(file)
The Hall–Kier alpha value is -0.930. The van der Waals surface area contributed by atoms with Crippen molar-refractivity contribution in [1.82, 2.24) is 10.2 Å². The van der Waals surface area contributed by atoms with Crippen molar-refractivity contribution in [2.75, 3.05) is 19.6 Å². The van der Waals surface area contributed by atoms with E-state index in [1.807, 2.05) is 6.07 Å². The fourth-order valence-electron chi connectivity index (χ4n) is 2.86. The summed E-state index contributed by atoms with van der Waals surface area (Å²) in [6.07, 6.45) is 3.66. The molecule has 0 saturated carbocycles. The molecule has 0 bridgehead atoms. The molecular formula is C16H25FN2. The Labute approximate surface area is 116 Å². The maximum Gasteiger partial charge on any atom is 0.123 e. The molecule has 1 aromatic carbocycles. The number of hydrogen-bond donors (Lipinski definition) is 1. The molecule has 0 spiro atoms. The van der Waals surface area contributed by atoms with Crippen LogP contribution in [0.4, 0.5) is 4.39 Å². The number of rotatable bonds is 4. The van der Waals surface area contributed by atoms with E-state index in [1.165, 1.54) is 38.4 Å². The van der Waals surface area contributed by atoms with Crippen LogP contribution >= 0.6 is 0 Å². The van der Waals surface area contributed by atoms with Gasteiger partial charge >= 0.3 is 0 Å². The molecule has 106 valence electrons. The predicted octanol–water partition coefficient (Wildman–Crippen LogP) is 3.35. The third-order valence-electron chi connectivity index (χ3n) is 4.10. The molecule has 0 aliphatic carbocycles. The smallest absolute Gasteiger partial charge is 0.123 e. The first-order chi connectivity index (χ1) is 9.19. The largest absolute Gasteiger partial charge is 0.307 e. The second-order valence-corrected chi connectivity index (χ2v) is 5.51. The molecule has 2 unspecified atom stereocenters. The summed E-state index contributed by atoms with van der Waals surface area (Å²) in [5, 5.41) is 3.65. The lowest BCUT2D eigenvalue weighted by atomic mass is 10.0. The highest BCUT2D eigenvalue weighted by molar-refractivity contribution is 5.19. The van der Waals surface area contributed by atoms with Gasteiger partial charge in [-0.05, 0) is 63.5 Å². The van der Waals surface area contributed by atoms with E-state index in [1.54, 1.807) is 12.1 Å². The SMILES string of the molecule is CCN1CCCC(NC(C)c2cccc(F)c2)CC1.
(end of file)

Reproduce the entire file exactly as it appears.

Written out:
The Hall–Kier alpha value is -0.930. The van der Waals surface area contributed by atoms with Crippen molar-refractivity contribution in [1.82, 2.24) is 10.2 Å². The van der Waals surface area contributed by atoms with Crippen molar-refractivity contribution in [2.75, 3.05) is 19.6 Å². The van der Waals surface area contributed by atoms with E-state index in [1.807, 2.05) is 6.07 Å². The fourth-order valence-electron chi connectivity index (χ4n) is 2.86. The summed E-state index contributed by atoms with van der Waals surface area (Å²) in [6.07, 6.45) is 3.66. The molecule has 0 saturated carbocycles. The molecule has 0 bridgehead atoms. The molecular formula is C16H25FN2. The Labute approximate surface area is 116 Å². The maximum Gasteiger partial charge on any atom is 0.123 e. The molecule has 1 aromatic carbocycles. The number of hydrogen-bond donors (Lipinski definition) is 1. The molecule has 0 spiro atoms. The van der Waals surface area contributed by atoms with Crippen LogP contribution in [0.4, 0.5) is 4.39 Å². The number of rotatable bonds is 4. The van der Waals surface area contributed by atoms with E-state index in [1.165, 1.54) is 38.4 Å². The van der Waals surface area contributed by atoms with Crippen LogP contribution >= 0.6 is 0 Å². The van der Waals surface area contributed by atoms with Gasteiger partial charge >= 0.3 is 0 Å². The molecule has 106 valence electrons. The predicted octanol–water partition coefficient (Wildman–Crippen LogP) is 3.35. The third-order valence-electron chi connectivity index (χ3n) is 4.10. The molecule has 0 aliphatic carbocycles. The smallest absolute Gasteiger partial charge is 0.123 e. The first-order chi connectivity index (χ1) is 9.19. The largest absolute Gasteiger partial charge is 0.307 e. The second-order valence-corrected chi connectivity index (χ2v) is 5.51. The molecule has 2 unspecified atom stereocenters. The summed E-state index contributed by atoms with van der Waals surface area (Å²) in [5, 5.41) is 3.65. The lowest BCUT2D eigenvalue weighted by atomic mass is 10.0. The highest BCUT2D eigenvalue weighted by molar-refractivity contribution is 5.19. The van der Waals surface area contributed by atoms with Gasteiger partial charge in [-0.05, 0) is 63.5 Å². The van der Waals surface area contributed by atoms with E-state index in [1.54, 1.807) is 12.1 Å². The SMILES string of the molecule is CCN1CCCC(NC(C)c2cccc(F)c2)CC1.